The graph below illustrates how the funds were diverted from RDB. (Source: SEBI)

A telling aspect of this scam is the number of common entities being involved in not one but multiple scams! Apart from the above example, ANS Pvt Ltd (ANS), a stock broking entity, had common addresses with 56 other allottees of the RDB IPO, as well as 80 allottees of another IPO entity—OCAL. It is quite clear that ANS was involved in creating benami accounts in order to corner the IPO market, and yet the firm has not been punished. Whether or not SEBI will initiate action against this obvious crime is anybody’s guess. What is appalling is that ANS was found manipulating the market in April 2010, and yet SEBI let it off with only a small fine.

Another firm, (AFSPL) was also related to ANS as both shared the same address. AFSPL was involved in the PG Electroplast as well as OCAL scams. Again, AFSPL’s role here is “under investigation”.

In a daring move, RDB had (though) illegally, during IPO process period, convened an extraordinary general meeting (EGM), on 28 September 2011 for using IPO proceeds to the extent of Rs50 crore towards ‘loans’ to be given to its subsidiary—RDB Realty and Infrastructure (RDBRIL). The fact that it had planned to use IPO proceeds and ‘loan’ it to RDBRIL was never disclosed to the general public, thus violating SEBI’s disclosure norms, and instead mis-stated that the IPO proceeds would be deposited in high-graded liquid instruments.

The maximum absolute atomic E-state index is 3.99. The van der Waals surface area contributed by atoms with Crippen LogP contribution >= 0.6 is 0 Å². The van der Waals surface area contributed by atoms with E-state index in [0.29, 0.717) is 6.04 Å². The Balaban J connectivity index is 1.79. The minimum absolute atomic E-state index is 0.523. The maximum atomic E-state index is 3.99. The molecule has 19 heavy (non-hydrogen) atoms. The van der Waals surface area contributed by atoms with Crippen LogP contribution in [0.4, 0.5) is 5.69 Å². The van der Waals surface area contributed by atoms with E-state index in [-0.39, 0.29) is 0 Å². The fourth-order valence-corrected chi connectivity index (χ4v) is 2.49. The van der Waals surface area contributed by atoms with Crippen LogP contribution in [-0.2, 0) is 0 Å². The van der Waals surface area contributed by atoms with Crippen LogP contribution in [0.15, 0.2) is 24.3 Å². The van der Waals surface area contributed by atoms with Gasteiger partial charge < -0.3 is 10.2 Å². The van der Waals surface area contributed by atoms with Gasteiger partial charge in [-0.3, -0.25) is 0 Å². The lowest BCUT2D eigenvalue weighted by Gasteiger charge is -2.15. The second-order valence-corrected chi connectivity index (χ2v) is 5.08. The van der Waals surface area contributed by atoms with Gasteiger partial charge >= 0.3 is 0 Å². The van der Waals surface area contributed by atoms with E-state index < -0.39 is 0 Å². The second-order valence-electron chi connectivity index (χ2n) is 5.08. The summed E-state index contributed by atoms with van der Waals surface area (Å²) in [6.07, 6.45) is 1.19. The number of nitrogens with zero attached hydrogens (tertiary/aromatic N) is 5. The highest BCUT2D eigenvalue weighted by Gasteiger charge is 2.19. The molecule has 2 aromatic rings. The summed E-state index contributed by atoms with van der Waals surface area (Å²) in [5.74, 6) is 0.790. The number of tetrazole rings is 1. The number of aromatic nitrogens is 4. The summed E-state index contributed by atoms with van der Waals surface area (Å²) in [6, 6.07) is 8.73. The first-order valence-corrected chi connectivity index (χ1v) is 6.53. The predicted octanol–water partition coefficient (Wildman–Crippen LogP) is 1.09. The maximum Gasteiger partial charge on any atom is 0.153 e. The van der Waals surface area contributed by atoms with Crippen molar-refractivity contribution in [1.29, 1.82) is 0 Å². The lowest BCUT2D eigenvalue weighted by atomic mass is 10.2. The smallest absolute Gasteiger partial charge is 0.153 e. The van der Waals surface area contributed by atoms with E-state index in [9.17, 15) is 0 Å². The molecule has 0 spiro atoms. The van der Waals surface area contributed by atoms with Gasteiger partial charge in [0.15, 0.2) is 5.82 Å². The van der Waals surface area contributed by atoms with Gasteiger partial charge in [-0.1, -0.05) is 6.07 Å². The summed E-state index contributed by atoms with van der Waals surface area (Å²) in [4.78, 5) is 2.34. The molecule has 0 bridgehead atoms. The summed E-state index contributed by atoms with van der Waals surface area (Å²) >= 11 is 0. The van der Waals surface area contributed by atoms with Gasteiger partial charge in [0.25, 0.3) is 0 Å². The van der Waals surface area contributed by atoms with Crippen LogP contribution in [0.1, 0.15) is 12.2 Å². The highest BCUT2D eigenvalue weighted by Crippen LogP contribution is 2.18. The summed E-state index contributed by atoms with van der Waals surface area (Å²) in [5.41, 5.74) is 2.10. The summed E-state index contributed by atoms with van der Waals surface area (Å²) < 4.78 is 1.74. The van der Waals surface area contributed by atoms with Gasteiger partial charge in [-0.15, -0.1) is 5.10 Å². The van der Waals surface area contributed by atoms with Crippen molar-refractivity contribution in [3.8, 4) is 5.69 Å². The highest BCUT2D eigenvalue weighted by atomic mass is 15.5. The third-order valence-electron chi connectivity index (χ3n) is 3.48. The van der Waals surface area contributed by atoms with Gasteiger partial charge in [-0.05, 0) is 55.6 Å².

RDB had flouted Clause 49 of the listing agreement, which states that the audit committee must be chaired by an independent director. However, the audit committee meeting, which was held on 7 October 2011, the listing day, was chaired by a whole-time director, Sandeep Baid, who is the brother of Sheetal Dugar, the promoter of the group. The audit committee sanctioned the loan to RDBRIL.

RDB had lied in its prospectus that it proposed to place orders for plant and machinery during September 2011 and take delivery of the same during December 2011. However, it never placed the order. Similarly, it was supposed to use Rs2 crore of IPO money as a security deposit with West Bengal State Electricity Distribution Company during October–November 2011, which never materialised.

SEBI has ordered RDB to call back Rs31.60 crore from RDBRIL which had been given as an inter-corporate loan. These amounts will be deposited in an interest-bearing escrow account with a scheduled commercial bank.

Some lessons to be learnt from this IPO Crackdown series:
1)    SEBI needs to improve the quality of its surveillance and investigations team to prevent past transgressors from participating in the market. Companies which have committed acts of transgressions in the past will continue to do so in the future if SEBI doesn’t punish them heavily.
2)    SEBI doesn’t seem to have taken the issue of past records of merchant bankers seriously enough (http://www.moneylife.in/article/sebi-action-on-merchant-bankers-a-bit-too-late/22897.html). Merchant bankers have essentially put investors’ hard-earned money on the line by doing shoddy due diligence.